With the proliferation of mass shootings, researchers are looking at the psychological effects on those who do not experience the shootings themselves. A review study of 49 articles on such incidents concluded that they “lead to at least short-term increases in fears and declines in perceived safety” among indirectly exposed populations. In those who are most vulnerable, these short-term symptoms may develop into secondary PTSD.
Risk Factors for PTSD by Proxy
Some people are more likely than others to suffer from secondary trauma. Risk factors include the following:
- Gender (females are at greater risk)
- Mental health challenges prior to the event
- Greater geographical proximity to the event
- Acquaintance with those killed or wounded in the shootings
- Insufficient social support networks
- Difficulties with emotion regulation.
Teens May Be Most Vulnerable to Traumatic Stress
Adolescents may be more likely than other age groups to experience PTSD, whether first- or secondhand. In one study, researchers at Columbia University and the New York State Psychiatric Institute reported that PTSD is more common in adolescents than adults.
Moreover, teens are at risk due to the frequency of school shootings, which directly impact their peers. As a result, they can more easily imagine themselves in similar situations. Consequently, they may become anxious and fearful about being in school. In addition, teenagers are more likely to consume excessive amounts of media and social media, resulting in high levels of secondary exposure to traumatic events.
Furthermore, teens with PTSD of any type are also more likely to self-medicate with alcohol or drugs. The National Child Traumatic Stress Network reports that upwards of 50 percent of teens with traumatic stress use drugs or alcohol to deal with painful emotions.
Symptoms of Secondary PTSD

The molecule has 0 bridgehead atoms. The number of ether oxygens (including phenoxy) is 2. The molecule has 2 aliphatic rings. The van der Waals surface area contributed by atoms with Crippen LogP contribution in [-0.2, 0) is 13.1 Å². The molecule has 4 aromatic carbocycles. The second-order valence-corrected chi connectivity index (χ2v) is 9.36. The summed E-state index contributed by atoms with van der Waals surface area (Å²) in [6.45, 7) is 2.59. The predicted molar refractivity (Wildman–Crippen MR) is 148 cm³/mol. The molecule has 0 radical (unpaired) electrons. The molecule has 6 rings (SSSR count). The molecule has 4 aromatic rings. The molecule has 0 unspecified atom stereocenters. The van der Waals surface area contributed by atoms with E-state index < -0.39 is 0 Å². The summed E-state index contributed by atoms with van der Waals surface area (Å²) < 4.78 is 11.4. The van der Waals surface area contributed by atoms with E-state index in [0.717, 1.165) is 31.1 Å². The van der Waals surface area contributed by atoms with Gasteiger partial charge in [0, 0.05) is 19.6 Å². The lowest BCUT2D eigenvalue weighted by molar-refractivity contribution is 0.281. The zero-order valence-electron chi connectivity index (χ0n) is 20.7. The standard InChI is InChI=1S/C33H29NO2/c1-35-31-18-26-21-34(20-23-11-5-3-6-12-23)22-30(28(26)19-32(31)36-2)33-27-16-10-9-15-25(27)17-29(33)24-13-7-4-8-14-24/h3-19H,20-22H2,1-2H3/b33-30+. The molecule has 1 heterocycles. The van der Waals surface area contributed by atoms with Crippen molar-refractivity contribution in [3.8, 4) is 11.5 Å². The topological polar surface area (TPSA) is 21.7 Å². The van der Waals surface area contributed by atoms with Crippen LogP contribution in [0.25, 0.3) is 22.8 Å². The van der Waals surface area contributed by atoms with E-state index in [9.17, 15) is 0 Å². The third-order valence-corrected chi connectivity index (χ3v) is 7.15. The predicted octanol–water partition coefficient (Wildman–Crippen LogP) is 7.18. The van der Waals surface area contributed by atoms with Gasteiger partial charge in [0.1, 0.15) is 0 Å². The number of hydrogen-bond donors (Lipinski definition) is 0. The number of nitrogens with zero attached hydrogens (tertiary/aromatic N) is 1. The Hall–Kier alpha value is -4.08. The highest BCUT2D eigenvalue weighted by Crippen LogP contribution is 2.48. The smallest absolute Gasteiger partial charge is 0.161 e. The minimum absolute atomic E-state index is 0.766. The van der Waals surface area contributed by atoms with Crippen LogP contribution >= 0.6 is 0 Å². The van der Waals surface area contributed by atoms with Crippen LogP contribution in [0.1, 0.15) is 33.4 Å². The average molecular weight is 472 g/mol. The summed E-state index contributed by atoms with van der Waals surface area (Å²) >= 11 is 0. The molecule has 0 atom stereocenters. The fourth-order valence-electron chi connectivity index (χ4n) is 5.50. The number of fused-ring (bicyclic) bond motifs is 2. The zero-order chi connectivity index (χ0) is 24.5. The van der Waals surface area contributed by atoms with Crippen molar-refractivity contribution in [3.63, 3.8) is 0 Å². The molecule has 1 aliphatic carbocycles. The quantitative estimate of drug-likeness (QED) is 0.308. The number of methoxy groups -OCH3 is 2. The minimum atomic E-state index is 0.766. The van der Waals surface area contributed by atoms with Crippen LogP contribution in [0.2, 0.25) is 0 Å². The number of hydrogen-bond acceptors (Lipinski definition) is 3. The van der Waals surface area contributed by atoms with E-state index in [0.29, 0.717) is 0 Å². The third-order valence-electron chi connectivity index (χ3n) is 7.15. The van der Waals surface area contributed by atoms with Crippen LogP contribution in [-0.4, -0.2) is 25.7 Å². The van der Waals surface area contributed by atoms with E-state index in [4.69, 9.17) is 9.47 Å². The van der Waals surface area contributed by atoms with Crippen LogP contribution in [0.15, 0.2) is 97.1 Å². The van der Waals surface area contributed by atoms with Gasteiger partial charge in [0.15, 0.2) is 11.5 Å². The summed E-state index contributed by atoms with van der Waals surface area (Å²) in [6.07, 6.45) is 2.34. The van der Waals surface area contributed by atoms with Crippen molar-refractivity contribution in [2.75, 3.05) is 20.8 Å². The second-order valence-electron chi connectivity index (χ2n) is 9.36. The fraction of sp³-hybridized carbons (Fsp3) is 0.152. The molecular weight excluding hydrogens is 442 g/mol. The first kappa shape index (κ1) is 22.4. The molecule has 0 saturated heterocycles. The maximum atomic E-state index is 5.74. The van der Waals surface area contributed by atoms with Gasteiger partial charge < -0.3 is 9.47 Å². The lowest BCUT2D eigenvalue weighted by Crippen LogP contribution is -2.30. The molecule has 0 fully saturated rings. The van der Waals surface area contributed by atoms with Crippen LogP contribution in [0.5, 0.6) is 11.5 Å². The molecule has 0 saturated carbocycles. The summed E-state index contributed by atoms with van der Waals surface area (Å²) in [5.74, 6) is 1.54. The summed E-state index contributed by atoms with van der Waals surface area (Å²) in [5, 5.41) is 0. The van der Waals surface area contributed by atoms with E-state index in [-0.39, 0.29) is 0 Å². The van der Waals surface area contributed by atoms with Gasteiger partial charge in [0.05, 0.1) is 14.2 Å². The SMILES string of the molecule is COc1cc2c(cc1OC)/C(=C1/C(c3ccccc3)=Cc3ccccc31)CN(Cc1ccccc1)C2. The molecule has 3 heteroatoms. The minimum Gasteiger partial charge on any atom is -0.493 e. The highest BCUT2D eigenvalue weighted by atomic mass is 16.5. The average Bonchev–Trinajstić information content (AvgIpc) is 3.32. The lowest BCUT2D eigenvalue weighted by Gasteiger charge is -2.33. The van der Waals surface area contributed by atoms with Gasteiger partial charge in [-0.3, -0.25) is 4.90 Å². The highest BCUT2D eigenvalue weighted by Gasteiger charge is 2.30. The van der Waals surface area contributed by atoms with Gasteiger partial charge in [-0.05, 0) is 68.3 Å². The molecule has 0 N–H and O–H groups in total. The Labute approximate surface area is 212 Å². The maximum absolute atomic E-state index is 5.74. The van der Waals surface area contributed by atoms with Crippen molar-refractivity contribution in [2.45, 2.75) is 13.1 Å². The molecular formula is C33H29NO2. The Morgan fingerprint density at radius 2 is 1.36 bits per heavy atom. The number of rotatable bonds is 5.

Secondary traumatic stress symptoms are similar to those of firsthand PTSD. They include the following:
- Frequent rumination on the trauma suffered by others
- Feeling inadequate and unable to help
- Nightmares and sleep problems
- Constantly remaining on the lookout for danger
- Re-experiencing any personal trauma from the past
- Changes in perception or memory
- Increased anxiety and restlessness
- Depression, anger, or numbness
- Fatigue and weariness
- Loss of trust and sense of safety.
Healing from Vicarious Trauma
Secondary PTSD can affect every aspect of life. Therefore, early assessment and treatment is essential. In addition, the following coping strategies can help both adolescents and adults heal from traumatic stress.
Write in a journal: In one study, researchers compared the effect of EMDR on adolescent trauma survivors with that of a therapeutic writing intervention. The approaches were equally effective in reducing PTSD reactions, anxiety, depression, and behavioral problems.
Practice self-compassion: Sometimes people feel guilty about feeling stressed or traumatized when others “have it so much worse.” But anxiety and fear are natural reactions to disturbing events, no matter the level of exposure. Acknowledge and accept the feelings without judging them.
Stay connected: A support network helps individuals from traumatic stress. Multiple studies have shown that positive social relationships improve mental and physical health.
Unplug: A digital detox helps to decrease trauma triggers. In addition, unplugging on a regular basis frees up time for healthy activities, such as being outdoors, getting physical exercise, and practicing mindfulness.
In summary, ever-growing levels of media exposure have increased the likelihood of secondary PTSD. However, an evolving body of research is shedding light on this mental health condition. And both adolescents and adults can use all-natural approaches to calm the nervous system and enhance well-being.